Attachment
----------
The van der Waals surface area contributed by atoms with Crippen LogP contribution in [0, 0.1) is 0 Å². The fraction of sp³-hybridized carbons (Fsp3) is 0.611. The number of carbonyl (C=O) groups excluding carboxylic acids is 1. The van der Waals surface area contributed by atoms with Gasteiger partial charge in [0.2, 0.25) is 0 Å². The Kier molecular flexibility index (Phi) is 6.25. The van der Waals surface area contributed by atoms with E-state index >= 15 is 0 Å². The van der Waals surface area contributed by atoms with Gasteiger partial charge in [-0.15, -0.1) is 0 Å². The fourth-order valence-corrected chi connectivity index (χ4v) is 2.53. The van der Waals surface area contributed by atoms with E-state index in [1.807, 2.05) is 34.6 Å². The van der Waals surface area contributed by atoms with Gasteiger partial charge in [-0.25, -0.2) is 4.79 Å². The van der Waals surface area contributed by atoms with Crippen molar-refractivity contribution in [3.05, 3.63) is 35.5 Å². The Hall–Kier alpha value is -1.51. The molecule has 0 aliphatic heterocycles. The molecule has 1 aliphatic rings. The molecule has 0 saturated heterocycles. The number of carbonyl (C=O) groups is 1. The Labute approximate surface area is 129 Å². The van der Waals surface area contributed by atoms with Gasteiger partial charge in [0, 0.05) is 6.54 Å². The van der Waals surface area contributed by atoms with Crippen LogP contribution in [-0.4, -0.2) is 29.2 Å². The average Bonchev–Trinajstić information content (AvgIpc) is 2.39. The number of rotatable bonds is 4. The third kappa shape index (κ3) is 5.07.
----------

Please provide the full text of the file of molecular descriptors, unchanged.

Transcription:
The van der Waals surface area contributed by atoms with Crippen LogP contribution in [0, 0.1) is 0 Å². The fraction of sp³-hybridized carbons (Fsp3) is 0.611. The number of carbonyl (C=O) groups excluding carboxylic acids is 1. The van der Waals surface area contributed by atoms with Gasteiger partial charge in [0.2, 0.25) is 0 Å². The Kier molecular flexibility index (Phi) is 6.25. The van der Waals surface area contributed by atoms with E-state index >= 15 is 0 Å². The van der Waals surface area contributed by atoms with Gasteiger partial charge in [-0.15, -0.1) is 0 Å². The fourth-order valence-corrected chi connectivity index (χ4v) is 2.53. The van der Waals surface area contributed by atoms with E-state index in [1.807, 2.05) is 34.6 Å². The van der Waals surface area contributed by atoms with Gasteiger partial charge in [-0.25, -0.2) is 4.79 Å². The van der Waals surface area contributed by atoms with Crippen molar-refractivity contribution in [3.05, 3.63) is 35.5 Å². The Hall–Kier alpha value is -1.51. The molecule has 0 aliphatic heterocycles. The molecule has 1 aliphatic rings. The molecule has 0 saturated heterocycles. The number of carbonyl (C=O) groups is 1. The Labute approximate surface area is 129 Å². The van der Waals surface area contributed by atoms with Gasteiger partial charge in [0, 0.05) is 6.54 Å². The van der Waals surface area contributed by atoms with Crippen LogP contribution in [-0.4, -0.2) is 29.2 Å². The average Bonchev–Trinajstić information content (AvgIpc) is 2.39. The number of rotatable bonds is 4. The third kappa shape index (κ3) is 5.07.